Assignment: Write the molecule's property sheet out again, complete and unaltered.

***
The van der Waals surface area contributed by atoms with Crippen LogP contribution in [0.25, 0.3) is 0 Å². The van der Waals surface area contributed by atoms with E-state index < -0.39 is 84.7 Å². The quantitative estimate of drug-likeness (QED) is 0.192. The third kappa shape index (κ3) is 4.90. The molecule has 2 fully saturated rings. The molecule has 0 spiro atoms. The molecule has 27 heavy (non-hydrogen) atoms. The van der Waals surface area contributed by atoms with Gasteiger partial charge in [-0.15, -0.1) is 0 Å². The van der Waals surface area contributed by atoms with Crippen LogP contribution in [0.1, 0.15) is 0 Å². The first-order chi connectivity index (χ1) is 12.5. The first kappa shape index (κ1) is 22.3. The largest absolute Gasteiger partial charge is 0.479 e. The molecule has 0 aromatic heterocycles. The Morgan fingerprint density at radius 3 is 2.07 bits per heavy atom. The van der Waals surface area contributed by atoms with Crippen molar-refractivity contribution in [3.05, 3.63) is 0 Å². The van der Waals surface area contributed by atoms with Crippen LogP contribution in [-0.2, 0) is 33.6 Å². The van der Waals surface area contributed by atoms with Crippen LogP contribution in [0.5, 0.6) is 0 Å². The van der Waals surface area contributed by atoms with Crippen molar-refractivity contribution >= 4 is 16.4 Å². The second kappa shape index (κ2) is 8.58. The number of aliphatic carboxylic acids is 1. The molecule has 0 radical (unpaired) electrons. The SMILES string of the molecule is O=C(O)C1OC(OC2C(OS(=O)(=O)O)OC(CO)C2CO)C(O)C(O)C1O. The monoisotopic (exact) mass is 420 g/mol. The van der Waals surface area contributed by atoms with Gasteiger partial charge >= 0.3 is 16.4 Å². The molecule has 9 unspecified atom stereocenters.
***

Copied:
The van der Waals surface area contributed by atoms with Crippen LogP contribution in [0.25, 0.3) is 0 Å². The van der Waals surface area contributed by atoms with E-state index < -0.39 is 84.7 Å². The quantitative estimate of drug-likeness (QED) is 0.192. The third kappa shape index (κ3) is 4.90. The molecule has 2 fully saturated rings. The molecule has 0 spiro atoms. The molecule has 27 heavy (non-hydrogen) atoms. The van der Waals surface area contributed by atoms with Gasteiger partial charge in [-0.15, -0.1) is 0 Å². The van der Waals surface area contributed by atoms with Crippen LogP contribution in [0.1, 0.15) is 0 Å². The first-order chi connectivity index (χ1) is 12.5. The first kappa shape index (κ1) is 22.3. The largest absolute Gasteiger partial charge is 0.479 e. The molecule has 0 aromatic heterocycles. The Morgan fingerprint density at radius 3 is 2.07 bits per heavy atom. The van der Waals surface area contributed by atoms with Crippen molar-refractivity contribution in [3.05, 3.63) is 0 Å². The van der Waals surface area contributed by atoms with Crippen LogP contribution in [-0.2, 0) is 33.6 Å². The van der Waals surface area contributed by atoms with Crippen LogP contribution in [0.5, 0.6) is 0 Å². The van der Waals surface area contributed by atoms with Crippen molar-refractivity contribution >= 4 is 16.4 Å². The second kappa shape index (κ2) is 8.58. The number of aliphatic carboxylic acids is 1. The molecule has 0 radical (unpaired) electrons. The SMILES string of the molecule is O=C(O)C1OC(OC2C(OS(=O)(=O)O)OC(CO)C2CO)C(O)C(O)C1O. The monoisotopic (exact) mass is 420 g/mol. The van der Waals surface area contributed by atoms with Gasteiger partial charge >= 0.3 is 16.4 Å². The molecule has 9 unspecified atom stereocenters.